Moving forward I copied the iso to the path on the client manually and ran the script and it behaves like it is running, but never stops and never installs.  I need to debug again and see where it's actually failing.

I am going to take a look at yours and hopefully find my error.

Thanks!!

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@ViCiouS That is the latest one, I always remove the old version and put the new one in it's place. Your error is likely because the script runs as system on the local computer. Which means that the computer, not any user, must have permissions on the share. I think domain computers will work.

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I replaced the setup execution with an execute script function that gets the error code and translates it into a human readable message:

https://docs.microsoft.com/en-us/windows-hardware/manufacture/desktop/windows-setup-command-line-options

$ErrorActionPreference = "SilentlyContinue"

# Disable PDF and XPS features - This might not be necessary but I ran into compatibility issues with those drivers in some rare instances
#Disable-WindowsOptionalFeature -Online -FeatureName Printing-XPSServices-Features | Out-Null
#Disable-WindowsOptionalFeature -Online -FeatureName Printing-PrintToPDFServices-Features | Out-Null

# Remove compatscancache.dat file from failed upgrade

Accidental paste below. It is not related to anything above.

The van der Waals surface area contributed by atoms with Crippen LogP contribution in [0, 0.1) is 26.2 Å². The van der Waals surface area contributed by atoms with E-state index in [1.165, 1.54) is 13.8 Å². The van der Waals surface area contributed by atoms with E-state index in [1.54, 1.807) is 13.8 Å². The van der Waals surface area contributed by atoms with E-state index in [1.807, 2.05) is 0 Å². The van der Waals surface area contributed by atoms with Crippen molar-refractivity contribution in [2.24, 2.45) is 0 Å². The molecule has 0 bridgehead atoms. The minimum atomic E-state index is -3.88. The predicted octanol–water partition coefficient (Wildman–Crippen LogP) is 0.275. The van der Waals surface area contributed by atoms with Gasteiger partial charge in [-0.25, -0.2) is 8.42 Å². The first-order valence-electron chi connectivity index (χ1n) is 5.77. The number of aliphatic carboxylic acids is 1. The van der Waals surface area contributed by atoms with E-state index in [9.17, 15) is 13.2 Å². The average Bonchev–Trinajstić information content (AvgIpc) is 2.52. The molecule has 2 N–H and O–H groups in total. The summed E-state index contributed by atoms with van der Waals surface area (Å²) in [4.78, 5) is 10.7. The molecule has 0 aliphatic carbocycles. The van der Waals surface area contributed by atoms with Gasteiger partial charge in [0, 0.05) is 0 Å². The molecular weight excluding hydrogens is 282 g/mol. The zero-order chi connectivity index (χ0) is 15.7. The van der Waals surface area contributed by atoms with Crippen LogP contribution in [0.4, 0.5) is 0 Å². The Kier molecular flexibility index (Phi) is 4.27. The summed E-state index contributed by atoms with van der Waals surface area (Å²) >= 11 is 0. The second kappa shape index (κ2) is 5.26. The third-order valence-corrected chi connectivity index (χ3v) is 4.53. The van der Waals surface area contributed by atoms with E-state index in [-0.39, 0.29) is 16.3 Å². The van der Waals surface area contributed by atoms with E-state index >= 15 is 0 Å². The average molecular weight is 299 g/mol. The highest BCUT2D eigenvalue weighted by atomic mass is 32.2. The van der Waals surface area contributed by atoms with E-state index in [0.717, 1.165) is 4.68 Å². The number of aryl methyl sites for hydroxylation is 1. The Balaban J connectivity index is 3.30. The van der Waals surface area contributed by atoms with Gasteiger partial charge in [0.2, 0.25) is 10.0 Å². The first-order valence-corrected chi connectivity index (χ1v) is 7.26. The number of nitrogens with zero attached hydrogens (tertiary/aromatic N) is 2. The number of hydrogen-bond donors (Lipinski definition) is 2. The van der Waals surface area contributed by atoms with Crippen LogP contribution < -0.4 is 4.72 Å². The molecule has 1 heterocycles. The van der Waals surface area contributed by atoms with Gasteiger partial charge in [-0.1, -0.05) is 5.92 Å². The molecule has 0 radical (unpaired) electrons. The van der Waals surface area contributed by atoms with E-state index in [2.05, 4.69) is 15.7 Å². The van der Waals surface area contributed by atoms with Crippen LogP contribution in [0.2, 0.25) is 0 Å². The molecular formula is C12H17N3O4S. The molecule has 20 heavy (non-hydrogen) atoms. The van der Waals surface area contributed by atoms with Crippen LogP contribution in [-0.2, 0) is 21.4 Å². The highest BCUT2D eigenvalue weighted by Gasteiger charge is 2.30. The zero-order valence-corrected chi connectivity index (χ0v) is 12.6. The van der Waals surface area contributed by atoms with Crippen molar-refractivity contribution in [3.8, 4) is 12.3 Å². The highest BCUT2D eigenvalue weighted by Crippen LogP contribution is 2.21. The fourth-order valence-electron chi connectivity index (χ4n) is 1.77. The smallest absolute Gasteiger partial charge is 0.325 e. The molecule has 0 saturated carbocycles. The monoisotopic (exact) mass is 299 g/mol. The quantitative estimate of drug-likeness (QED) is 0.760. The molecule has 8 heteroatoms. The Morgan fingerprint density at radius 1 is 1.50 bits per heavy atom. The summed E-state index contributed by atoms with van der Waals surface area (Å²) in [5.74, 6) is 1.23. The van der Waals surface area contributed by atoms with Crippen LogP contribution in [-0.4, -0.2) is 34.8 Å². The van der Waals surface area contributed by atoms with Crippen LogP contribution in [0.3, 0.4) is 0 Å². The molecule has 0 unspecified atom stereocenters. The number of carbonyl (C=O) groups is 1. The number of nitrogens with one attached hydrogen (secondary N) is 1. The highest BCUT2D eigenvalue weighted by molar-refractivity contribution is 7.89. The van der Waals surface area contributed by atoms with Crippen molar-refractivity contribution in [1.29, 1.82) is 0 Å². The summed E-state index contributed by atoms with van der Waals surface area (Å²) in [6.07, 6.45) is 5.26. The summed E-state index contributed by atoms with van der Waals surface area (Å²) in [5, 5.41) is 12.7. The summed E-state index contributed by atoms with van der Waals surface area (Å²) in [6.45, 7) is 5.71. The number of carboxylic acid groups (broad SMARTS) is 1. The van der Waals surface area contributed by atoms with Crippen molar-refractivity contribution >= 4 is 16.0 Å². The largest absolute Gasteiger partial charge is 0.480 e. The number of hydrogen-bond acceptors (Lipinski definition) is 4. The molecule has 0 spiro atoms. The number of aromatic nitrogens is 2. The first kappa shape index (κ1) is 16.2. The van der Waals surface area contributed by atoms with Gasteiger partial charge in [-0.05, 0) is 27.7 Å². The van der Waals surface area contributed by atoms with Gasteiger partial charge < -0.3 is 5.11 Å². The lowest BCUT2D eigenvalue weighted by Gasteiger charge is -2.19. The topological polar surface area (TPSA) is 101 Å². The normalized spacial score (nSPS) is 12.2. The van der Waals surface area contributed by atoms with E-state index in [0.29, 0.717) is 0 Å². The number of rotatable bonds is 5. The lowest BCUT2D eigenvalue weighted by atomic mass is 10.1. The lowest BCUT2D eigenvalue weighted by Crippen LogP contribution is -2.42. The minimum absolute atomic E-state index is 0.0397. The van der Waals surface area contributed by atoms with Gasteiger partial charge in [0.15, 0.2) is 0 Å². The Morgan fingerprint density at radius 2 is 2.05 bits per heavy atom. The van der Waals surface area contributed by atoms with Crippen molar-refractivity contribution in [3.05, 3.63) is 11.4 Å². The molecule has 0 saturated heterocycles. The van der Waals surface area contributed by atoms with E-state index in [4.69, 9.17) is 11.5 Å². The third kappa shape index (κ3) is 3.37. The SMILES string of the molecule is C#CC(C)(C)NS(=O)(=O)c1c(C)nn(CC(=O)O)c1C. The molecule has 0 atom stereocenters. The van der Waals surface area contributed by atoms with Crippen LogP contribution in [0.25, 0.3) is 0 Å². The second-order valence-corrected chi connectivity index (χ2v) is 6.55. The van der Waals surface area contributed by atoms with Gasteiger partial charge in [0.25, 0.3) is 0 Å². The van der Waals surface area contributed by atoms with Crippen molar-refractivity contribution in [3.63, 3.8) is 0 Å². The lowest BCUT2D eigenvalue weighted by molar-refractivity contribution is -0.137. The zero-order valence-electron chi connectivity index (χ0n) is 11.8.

Remove-Item -Path "@LocalPath@\Windows10UpgradeLogs\panther\compatscancache.dat" -Force -ErrorAction SilentlyContinue | Out-Null

# Run the install silently and log files
$install = Start-Process -FilePath "@DriveLetter@:\setup.exe" -ArgumentList "/auto upgrade", "/quiet", "/Compat IgnoreWarning", "/DynamicUpdate disable", "/copylogs @LocalPath@\Windows10UpgradeLogs", "/migratedrivers all" -Wait -PassThru
$hex = "{0:x}" -f $install.ExitCode
$exit_code = "0x$hex"

# Get latest compatibility report XML and list programs
[xml]$compatreport = Get-ChildItem @LocalPath@\Windows10UpgradeLogs\panther\compat* | sort LastWriteTime | select -last 1 | Get-Content
$incompatible_programs = $compatreport.Compatreport.Programs | % {$_.Program.Name}

# Convert hex code to human readable
$message = Switch ($exit_code) {
   "0xC1900210" { "SUCCESS: No compatibility issues detected"; break } 
   "0xC1900101" { "ERROR: Driver compatibility issue detected. https://docs.microsoft.com/en-us/windows/deployment/upgrade/resolution-procedures"; break }
   "0xC1900208" { "ERROR: Compatibility issue detected, unsupported programs:`r`n$incompatible_programs`r`n"; break }
   "0xC1900204" { "ERROR: Migration choice not available." ; break }
   "0xC1900200" { "ERROR: System not compatible with upgrade." ; break }
   "0xC190020E" { "ERROR: Insufficient disk space." ; break }
   "0x80070490" { "ERROR: General Windows Update failure, try the following troubleshooting steps`r`n- Run update troubleshooter`r`n- sfc /scannow`r`n- DISM.exe /Online /Cleanup-image /Restorehealth`r`n - Reset windows update components.`r`n"; break }
   "0xC1800118" { "ERROR: WSUS has downloaded content that it cannot use due to a missing decryption key."; break }
   "0x80090011" { "ERROR: A device driver error occurred during user data migration."; break }
   "0xC7700112" { "ERROR: Failure to complete writing data to the system drive, possibly due to write access failure on the hard disk."; break }
   "0xC1900201" { "ERROR: The system did not pass the minimum requirements to install the update."; break }
   "0x80240017" { "ERROR: The upgrade is unavailable for this edition of Windows."; break }
   "0x80070020" { "ERROR: The existing process cannot access the file because it is being used by another process."; break }
   "0xC1900107" { "ERROR: A cleanup operation from a previous installation attempt is still pending and a system reboot is required in order to continue the upgrade."; break }